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From Jan Filipiak <Jan.Filip...@trivago.com>
Subject Re: [DISCUSS] KIP-227: Introduce Incremental FetchRequests to Increase Partition Scalability
Date Tue, 19 Dec 2017 10:16:09 GMT
Sorry for coming back at this so late.

On 11.12.2017 07:12, Colin McCabe wrote:
> On Sun, Dec 10, 2017, at 22:10, Colin McCabe wrote:
>> On Fri, Dec 8, 2017, at 01:16, Jan Filipiak wrote:
>>> Hi,
>>> sorry for the late reply, busy times :-/
>>> I would ask you one thing maybe. Since the timeout
>>> argument seems to be settled I have no further argument
>>> form your side except the "i don't want to".
>>> Can you see that connection.max.idle.max is the exact time
>>> that expresses "We expect the client to be away for this long,
>>> and come back and continue"?
>> Hi Jan,
>> Sure, connection.max.idle.max is the exact time that we want to keep
>> around a TCP session.  TCP sessions are relatively cheap, so we can
>> afford to keep them around for 10 minutes by default.  Incremental fetch
>> state is less cheap, so we want to set a shorter timeout for it.  We
>> also want new TCP sessions to be able to reuse an existing incremental
>> fetch session rather than creating a new one and waiting for the old one
>> to time out.
>>> also clarified some stuff inline
>>> Best Jan
>>> On 05.12.2017 23:14, Colin McCabe wrote:
>>>> On Tue, Dec 5, 2017, at 13:13, Jan Filipiak wrote:
>>>>> Hi Colin
>>>>> Addressing the topic of how to manage slots from the other thread.
>>>>> With tcp connections all this comes for free essentially.
>>>> Hi Jan,
>>>> I don't think that it's accurate to say that cache management "comes for
>>>> free" by coupling the incremental fetch session with the TCP session.
>>>> When a new TCP session is started by a fetch request, you still have to
>>>> decide whether to grant that request an incremental fetch session or
>>>> not.  If your answer is that you always grant the request, I would argue
>>>> that you do not have cache management.
>>> First I would say, the client has a big say in this. If the client
>>> is not going to issue incremental he shouldn't ask for a cache
>>> when the client ask for the cache we still have all options to deny.
>> To put it simply, we have to have some cache management above and beyond
>> just giving out an incremental fetch session to anyone who has a TCP
>> session.  Therefore, caching does not become simpler if you couple the
>> fetch session to the TCP session.
Simply giving out an fetch session for everyone with a connection is too 
but I think it plays well into the idea of consumers choosing to use the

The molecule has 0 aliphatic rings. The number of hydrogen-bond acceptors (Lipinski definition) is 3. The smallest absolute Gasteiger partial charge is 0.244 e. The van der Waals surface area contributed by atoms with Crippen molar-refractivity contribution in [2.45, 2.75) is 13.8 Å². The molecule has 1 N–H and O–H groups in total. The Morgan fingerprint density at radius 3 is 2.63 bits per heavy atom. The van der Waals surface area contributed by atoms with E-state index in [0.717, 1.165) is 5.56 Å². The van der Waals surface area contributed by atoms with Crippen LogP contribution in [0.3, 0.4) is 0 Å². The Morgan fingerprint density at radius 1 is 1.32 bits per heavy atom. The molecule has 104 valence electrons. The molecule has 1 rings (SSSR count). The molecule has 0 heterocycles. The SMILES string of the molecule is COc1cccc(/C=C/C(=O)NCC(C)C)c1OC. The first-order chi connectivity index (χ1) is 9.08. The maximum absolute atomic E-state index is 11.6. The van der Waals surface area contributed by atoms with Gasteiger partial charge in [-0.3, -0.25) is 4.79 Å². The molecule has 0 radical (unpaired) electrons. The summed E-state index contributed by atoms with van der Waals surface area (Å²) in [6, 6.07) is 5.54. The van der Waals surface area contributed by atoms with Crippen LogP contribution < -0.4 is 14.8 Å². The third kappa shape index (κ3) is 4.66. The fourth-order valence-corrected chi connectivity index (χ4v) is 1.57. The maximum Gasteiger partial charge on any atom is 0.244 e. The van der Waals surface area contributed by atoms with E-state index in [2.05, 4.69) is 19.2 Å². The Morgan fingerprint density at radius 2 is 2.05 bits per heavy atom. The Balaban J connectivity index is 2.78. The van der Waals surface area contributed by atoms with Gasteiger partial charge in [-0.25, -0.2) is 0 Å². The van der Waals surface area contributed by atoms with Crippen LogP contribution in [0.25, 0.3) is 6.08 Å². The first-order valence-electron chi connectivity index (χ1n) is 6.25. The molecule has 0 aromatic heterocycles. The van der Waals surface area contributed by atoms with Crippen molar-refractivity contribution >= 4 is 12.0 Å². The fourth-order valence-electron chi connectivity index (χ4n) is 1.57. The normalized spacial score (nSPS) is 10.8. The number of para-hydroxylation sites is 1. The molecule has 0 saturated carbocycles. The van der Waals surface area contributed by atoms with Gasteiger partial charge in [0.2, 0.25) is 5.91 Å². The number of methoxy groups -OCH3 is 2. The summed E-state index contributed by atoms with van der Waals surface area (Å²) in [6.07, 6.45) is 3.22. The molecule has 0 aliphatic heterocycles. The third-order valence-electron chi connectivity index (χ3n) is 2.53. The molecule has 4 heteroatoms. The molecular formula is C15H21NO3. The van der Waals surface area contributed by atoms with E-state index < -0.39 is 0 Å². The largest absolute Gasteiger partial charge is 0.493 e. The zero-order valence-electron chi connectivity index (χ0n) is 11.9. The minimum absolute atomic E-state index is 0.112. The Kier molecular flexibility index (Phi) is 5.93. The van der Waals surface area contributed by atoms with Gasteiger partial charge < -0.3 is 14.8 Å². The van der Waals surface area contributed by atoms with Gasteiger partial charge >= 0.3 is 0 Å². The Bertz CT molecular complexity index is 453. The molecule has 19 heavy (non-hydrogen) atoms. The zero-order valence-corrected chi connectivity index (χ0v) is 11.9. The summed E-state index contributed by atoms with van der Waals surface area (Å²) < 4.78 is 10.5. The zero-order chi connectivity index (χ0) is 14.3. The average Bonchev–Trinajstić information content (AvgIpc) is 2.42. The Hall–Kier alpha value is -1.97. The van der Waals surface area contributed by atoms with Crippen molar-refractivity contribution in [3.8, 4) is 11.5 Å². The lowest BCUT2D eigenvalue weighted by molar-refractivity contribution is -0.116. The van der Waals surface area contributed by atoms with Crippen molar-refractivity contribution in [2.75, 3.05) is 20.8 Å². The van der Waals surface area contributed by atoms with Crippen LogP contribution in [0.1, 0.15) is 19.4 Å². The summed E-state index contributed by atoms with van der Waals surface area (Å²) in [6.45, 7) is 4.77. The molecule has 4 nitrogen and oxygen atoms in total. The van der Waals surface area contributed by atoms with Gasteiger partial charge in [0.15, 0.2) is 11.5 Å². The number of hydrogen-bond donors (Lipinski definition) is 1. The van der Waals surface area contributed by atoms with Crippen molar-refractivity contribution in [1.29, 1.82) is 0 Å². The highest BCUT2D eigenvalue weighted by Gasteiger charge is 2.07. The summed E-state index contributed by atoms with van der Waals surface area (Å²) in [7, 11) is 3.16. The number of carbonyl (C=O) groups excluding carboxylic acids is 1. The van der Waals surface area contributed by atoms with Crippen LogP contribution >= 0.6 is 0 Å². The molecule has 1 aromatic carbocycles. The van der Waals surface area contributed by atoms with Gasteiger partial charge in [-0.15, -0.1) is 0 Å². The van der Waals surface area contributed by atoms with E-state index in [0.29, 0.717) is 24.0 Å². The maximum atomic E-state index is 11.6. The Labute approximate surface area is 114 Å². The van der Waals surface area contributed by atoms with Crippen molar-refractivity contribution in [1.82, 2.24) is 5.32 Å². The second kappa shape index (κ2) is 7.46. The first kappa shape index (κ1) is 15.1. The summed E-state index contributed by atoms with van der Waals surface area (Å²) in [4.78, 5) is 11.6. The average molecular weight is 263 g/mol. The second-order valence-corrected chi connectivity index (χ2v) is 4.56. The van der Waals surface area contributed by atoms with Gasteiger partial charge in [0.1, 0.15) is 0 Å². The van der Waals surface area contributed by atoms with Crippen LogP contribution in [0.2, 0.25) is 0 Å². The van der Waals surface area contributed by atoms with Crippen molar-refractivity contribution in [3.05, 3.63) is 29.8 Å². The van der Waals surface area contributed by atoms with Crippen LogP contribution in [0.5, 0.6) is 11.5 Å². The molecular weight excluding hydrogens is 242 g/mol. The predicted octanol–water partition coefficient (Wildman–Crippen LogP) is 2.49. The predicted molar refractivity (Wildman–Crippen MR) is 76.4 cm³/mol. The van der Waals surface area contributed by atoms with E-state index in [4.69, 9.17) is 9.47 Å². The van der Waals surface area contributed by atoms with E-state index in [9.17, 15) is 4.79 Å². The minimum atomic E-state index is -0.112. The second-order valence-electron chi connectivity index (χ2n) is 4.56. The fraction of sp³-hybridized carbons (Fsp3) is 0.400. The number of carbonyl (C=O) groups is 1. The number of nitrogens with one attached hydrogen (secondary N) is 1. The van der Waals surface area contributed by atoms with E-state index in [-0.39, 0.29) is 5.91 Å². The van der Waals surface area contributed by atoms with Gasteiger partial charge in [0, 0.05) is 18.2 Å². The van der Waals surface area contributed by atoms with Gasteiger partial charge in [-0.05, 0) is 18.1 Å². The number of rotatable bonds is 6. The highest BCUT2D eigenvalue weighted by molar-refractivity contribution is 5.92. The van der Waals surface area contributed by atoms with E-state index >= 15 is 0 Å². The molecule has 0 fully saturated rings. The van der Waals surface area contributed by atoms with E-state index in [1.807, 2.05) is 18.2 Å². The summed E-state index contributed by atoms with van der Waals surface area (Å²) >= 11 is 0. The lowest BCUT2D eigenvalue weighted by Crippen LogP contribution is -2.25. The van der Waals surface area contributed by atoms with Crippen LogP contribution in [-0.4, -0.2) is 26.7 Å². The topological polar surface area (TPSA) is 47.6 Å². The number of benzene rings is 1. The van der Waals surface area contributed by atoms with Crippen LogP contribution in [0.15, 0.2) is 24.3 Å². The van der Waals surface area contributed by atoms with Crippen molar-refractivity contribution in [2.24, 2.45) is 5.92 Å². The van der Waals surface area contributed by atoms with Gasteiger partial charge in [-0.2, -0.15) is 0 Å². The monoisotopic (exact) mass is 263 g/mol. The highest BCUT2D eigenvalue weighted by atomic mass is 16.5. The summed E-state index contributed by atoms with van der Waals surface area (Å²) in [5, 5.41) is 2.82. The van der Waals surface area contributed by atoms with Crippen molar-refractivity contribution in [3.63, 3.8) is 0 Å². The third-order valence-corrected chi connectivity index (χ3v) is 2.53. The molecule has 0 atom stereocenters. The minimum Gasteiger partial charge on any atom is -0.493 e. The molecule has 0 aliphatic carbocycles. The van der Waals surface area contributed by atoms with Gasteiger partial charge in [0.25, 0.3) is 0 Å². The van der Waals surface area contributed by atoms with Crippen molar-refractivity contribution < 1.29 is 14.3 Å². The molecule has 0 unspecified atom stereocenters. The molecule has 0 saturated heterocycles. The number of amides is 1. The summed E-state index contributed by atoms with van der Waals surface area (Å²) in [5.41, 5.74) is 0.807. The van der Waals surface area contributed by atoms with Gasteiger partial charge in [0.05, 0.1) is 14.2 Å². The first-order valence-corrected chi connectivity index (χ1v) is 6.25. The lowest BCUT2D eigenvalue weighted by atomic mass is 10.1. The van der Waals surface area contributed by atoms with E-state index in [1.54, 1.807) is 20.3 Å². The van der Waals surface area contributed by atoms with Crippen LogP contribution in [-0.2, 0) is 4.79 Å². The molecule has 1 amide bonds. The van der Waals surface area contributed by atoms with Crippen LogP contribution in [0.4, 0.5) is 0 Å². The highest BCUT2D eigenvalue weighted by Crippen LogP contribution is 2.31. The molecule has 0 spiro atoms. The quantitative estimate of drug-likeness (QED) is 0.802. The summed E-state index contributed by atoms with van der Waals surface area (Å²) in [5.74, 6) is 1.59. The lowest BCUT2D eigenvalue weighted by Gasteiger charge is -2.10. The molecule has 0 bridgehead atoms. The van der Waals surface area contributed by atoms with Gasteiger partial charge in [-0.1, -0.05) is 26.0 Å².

therefore only enabling where it brings maximum gains 
>>>> I guess you could argue that timeouts are cache management, but I don't
>>>> find that argument persuasive.  Anyone could just create a lot of TCP
>>>> sessions and use a lot of resources, in that case.  So there is
>>>> essentially no limit on memory use.  In any case, TCP sessions don't
>>>> help us implement fetch session timeouts.
>>> We still have all the options denying the request to keep the state.
>>> What you want seems like a max connections / ip safeguard.
>>> I can currently take down a broker with to many connections easily.
>>>>> I still would argue we disable it by default and make a flag in the
>>>>> broker to ask the leader to maintain the cache while replicating and also only
>>>>> have it optional in consumers (default to off) so one can turn it on
>>>>> where it really hurts.  MirrorMaker and audit consumers prominently.
>>>> I agree with Jason's point from earlier in the thread.  Adding extra
>>>> configuration knobs that aren't really necessary can harm usability.
>>>> Certainly asking people to manually turn on a feature "where it really
>>>> hurts" seems to fall in that category, when we could easily enable it
>>>> automatically for them.
>>> This doesn't make much sense to me.
>> There are no tradeoffs to think about from the client's point of view:
>> it always wants an incremental fetch session.  So there is no benefit to
>> making the clients configure an extra setting.  Updating and managing
>> client configurations is also more difficult than managing broker
>> configurations for most users.
>>> You also wanted to implement
>>> a "turn of in case of bug"-knob. Having the client indicate if the
>>> feauture will be used seems reasonable to me.,
>> True.  However, if there is a bug, we could also roll back the client,
>> so having this configuration knob is not strictly required.
>>>>> Otherwise I left a few remarks in-line, which should help to understand
>>>>> my view of the situation better
>>>>> Best Jan
>>>>> On 05.12.2017 08:06, Colin McCabe wrote:
>>>>>> On Mon, Dec 4, 2017, at 02:27, Jan Filipiak wrote:
>>>>>>> On 03.12.2017 21:55, Colin McCabe wrote:
>>>>>>>> On Sat, Dec 2, 2017, at 23:21, Becket Qin wrote: